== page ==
Wendy Barnes tells a compelling story in And Life Continues: Sex Trafficking and My Journey to Freedom. It is not an easy book to read, and, without question, it was not an easy book for Barnes to write.
She details her experience as the victim of a sex trafficker, a man devoid of compassion, humanity, and morals. In the preface to the book, she says, “Through a childhood of poverty, neglect, and abuse, I formed the beliefs that would write the script of my life. At fifteen, I left home to escape the chaos and traded in a childhood of violence for a fifteen-year ‘adult’ relationship of violence.”
Forced into prostitution by the man she fell in love with, the man she believed was saving her from her difficult childhood, Barnes never sugar coats her experiences or assumes the mantle of “poor me.” Even though she is brutally honest about the things she had to do to protect her children and to please her husband, she does not make excuses for her behavior. She does not seek our pity; she seeks our understanding as well as our outrage that things like this go on in our society today.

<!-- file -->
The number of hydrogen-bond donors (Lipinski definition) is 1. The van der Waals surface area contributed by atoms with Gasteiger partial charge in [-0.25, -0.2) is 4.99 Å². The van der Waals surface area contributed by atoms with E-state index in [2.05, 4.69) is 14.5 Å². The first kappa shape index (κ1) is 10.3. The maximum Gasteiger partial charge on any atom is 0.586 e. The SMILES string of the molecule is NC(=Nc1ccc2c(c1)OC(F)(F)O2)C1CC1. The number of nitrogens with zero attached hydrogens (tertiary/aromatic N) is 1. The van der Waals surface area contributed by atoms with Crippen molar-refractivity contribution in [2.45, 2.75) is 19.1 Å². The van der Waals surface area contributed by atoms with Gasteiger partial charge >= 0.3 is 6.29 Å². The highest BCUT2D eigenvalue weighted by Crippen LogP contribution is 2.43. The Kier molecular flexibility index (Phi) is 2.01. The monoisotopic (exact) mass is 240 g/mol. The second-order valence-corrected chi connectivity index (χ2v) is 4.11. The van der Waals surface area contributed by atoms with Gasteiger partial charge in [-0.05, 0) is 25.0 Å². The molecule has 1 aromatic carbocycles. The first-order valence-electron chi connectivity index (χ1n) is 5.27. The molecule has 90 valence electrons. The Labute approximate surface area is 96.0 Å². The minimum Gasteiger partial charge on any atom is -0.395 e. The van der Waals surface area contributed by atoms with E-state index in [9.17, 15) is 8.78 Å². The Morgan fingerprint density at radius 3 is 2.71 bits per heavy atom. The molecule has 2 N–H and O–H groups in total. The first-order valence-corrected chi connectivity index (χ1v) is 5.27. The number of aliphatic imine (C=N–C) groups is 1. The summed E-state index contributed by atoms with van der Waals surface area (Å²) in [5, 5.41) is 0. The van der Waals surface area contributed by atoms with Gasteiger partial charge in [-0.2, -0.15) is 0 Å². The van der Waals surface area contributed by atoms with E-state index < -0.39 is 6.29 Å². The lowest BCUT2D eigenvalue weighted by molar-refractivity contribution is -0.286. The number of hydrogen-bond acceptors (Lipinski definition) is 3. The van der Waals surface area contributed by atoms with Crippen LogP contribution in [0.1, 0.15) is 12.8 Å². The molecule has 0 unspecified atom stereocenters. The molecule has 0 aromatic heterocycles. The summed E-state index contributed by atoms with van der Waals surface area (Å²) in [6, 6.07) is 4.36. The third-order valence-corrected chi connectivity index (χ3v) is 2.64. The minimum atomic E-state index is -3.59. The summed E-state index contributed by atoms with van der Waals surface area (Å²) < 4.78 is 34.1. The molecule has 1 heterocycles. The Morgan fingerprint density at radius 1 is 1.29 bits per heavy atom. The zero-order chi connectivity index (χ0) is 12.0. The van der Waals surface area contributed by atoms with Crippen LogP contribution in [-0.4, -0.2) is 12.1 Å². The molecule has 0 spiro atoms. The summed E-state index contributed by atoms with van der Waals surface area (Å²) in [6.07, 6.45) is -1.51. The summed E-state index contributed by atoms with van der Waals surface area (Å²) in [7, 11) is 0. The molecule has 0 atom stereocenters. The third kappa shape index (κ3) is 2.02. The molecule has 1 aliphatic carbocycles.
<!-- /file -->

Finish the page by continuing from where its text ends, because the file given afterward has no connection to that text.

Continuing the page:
It is a beautifully rendered story of a shocking, disturbing, and ugly situation. Barnes’ voice is powerful as she describes her multiple attempts at suicide, her self-mutilation, and her addiction to her husband-pimp, an addiction more controlling than any drug. Whenever she took her children and escaped from him, one phone call would bring her back.
Ironically, for Barnes, prison brought her freedom. It was her true escape from a life of violence and degradation. Her husband’s imprisonment and her enforced separation from him gave her the time and space she needed to confront the truth of her experiences and to begin building a healthy life.
I’ve heard prostitution called a “victimless” crime, and in places where it has been legalized the prevailing myth is that the women involved and their clients should be allowed to make their own choices and live their lives as they wish. Sadly, too many women have been coerced into that lifestyle, finding no alternatives for their lives.
Human trafficking is real and it isn’t just women who are its victims. Children—boys and girls—are often bought and sold in a not-so-secret marketplace. And it isn’t just somewhere else. It’s likely in your state, your city, your town, in your own backyard. Read Wendy Barnes’ story and walk in her shoes for a few hundred pages. You will be changed.